Rhetorician

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Film: Fourth Man Out

It was a real delight to catch “Fourth Man Out” last night at the Music Box, screened as the opening film at Reeling, Chicago’s very own LGBTQ international film festival. 

Critic Dennis Harvey noted the film’s “sheer likability” as perhaps its greatest asset,  and I’m inclined to agree. It’s a heartfelt coming out film that unfolds in the context of a super bro-y buddy comedy. Think: fart jokes, but also a genuine attempt by a pack of guys to regroup in the face of a revelation that really does challenge their dynamic. The go-to tools these buddies have for supporting each other when times get tough are decidedly heterosexual: playing wingman at dive bars, discussing hot chicks, occasional wrestling. The challenge of their buddy’s coming out simply does not compute. Because the guys are indeed so likable, and because it’s clear enough that they don’t mean to be homophobic jerks, watching the awkwardness that unfolds makes for a pretty good time. The strong writing and acting helps a lot too. 

The Reeling audience laughed. A lot. At the Q&A with producers and some cast members after the screening, Kate Flannery (from "The Office," who here plays mom), joked that we’d have to watch the movie again, since we were laughing too hard during some of the best lines to be able to hear them. The guy sitting behind me who wouldn’t shut up exclaimed at least twice during the show, “Oh my god I love this movie” — but I’m thinking he’s not exactly a connoisseur, since earlier he had reasoned very much aloud that the beautiful and historic Music Box Theatre in which we sat "must be old" because there were no cup holders. He also remarked that it was strange to see so many people in the (largely queer) audience drinking beer, “like straight people.”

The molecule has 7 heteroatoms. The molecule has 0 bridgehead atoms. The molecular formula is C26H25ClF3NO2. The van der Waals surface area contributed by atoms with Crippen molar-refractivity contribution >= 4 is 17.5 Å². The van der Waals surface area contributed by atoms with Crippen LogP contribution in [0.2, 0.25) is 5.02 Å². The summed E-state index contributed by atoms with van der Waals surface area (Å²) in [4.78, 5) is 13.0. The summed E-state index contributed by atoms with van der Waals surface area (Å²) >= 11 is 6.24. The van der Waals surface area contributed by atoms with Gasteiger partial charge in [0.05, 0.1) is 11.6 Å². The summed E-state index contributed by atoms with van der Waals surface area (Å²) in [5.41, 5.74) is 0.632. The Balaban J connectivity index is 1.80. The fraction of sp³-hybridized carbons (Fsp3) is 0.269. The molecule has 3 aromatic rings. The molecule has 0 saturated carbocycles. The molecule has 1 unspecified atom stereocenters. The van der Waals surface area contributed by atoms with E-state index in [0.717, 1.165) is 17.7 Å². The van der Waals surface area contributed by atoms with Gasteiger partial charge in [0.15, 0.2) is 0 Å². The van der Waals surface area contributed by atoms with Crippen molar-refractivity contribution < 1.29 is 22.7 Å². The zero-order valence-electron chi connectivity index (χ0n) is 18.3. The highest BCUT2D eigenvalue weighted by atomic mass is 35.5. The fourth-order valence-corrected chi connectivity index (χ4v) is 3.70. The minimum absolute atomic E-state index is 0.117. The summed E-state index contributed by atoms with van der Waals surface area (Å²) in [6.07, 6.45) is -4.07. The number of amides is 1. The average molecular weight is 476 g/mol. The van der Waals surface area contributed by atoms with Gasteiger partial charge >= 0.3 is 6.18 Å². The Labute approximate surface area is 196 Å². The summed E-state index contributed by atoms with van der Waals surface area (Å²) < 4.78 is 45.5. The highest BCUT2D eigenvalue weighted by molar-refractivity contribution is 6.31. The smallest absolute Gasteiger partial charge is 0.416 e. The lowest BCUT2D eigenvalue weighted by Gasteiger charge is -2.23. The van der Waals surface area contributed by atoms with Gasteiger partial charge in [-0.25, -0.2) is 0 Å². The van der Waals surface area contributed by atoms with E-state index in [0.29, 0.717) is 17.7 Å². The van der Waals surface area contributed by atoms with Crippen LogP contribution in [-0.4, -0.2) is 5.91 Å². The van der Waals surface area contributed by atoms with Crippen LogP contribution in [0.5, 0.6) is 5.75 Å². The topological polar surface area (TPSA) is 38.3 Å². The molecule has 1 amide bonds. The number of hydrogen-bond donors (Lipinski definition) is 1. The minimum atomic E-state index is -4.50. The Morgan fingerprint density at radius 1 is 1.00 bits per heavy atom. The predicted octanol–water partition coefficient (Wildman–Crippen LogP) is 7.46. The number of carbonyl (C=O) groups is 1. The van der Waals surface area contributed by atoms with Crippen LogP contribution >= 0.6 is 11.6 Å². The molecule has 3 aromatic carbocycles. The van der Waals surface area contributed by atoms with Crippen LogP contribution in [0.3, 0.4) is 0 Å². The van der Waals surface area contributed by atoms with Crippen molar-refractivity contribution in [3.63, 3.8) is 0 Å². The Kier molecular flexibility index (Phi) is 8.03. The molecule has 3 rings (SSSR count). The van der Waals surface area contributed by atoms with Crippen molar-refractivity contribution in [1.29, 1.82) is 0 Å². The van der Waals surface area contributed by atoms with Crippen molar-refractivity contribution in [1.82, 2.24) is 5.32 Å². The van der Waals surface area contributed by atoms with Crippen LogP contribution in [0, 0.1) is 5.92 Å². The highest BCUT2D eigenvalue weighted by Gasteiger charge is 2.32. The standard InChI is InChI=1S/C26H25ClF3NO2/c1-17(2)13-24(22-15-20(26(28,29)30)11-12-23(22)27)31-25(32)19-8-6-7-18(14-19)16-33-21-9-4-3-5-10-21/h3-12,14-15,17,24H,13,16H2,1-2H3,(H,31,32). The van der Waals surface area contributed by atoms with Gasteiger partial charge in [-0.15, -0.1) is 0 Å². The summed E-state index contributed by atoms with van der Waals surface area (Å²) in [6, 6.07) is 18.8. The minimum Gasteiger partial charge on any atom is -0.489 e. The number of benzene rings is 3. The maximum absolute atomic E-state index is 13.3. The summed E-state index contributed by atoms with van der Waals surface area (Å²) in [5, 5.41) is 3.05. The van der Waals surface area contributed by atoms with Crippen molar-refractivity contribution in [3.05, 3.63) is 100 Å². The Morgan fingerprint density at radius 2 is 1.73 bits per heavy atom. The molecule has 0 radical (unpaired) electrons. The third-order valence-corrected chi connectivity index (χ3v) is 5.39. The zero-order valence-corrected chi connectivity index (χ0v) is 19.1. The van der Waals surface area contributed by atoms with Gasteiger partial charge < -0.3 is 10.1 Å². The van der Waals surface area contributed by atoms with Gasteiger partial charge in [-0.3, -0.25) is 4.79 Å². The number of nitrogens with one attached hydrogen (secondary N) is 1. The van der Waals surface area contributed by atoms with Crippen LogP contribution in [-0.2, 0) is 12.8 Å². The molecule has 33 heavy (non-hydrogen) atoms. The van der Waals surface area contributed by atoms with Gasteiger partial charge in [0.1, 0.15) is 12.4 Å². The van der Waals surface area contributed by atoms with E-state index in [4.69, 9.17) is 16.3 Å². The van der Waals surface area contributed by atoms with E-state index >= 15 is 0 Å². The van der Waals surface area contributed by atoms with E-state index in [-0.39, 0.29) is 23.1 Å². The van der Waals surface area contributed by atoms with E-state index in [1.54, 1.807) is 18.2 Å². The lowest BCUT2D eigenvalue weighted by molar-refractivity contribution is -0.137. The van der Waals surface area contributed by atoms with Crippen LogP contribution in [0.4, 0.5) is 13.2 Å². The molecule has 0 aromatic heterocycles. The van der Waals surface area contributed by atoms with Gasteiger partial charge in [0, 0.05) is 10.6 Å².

It’s quite possible that “Fourth Man Out” substantially expanded the worldview of that guy, and did so while keeping him completely entertained. That’s a pretty big accomplishment for any film. The protagonist is a gay mechanic who likes watching hockey with his buddies, both before and after his coming out. He has no interest in shifting his tastes to suit the parade of gay stereotypes he tries to date. His coming out is neither tragic nor easy. He lives in Albany. Queer representation on film and TV has come a long way in the last decade, but we still don’t see much of what this movie shows us. Actor Evan Todd, who played the lead bromo, noted in the Q&A that this issue had been part of his interest in making the film. (He also noted that his (real) mom was in the audience —"sheer likability" overload!)

A deeper reflection on the role this film occupies in the unfolding historical narrative of queer representation would be worthwhile. The host of the Q&A called this a kind of gay “When Harry Met Sally,” as it poses the question of whether straight guys and gay guys can really be friends. Evan Todd said he thought the film starts with the assumption that the answer to that question is a definite “yes, of course.” Someone in the audience noted the importance of the “will they kiss” tension in this film. That tension itself has an interesting history, with some scholars arguing that the "gayness" of the men in images of the gay guy/straight girl dyad is itself just a device to maintain what is essentially a heterosexual "delayed consummation" narrative device (in other words, Will & Grace function essentially like Mulder & Scully.) "Fourth Man Out" twists that trope in some new ways, perhaps. 

The movie is certainly self-conscious about the stereotypes it plays with, though it’s exploration of them doesn’t get much beyond sitcom-level depth. Then again, any more sophisticated rumination would feel at odds with the nature of these guys as characters. Plenty of stereotypes are left intact. There are a number of female characters who don’t get to offer anything other than boobs; I don’t suppose the film would pass the Bechdel test. And there’s an awful lot of screen time devoted to white dudes doing very white dude things, though the presence of a few non-white characters with spoken lines still (sadly) means that this film is doing better than many others on that front. It was cool to see the film take so seriously the significance of the ties binding this band of buds, but no matter how important they are allowed to be to one another, their relationships are presented as something meant to take a backseat as hetero- and homo-normative romantic pairings eventually fill their place. In that sense, an opportunity for some more interesting queer world making may have been missed. 

But did I mention how darn likable it is?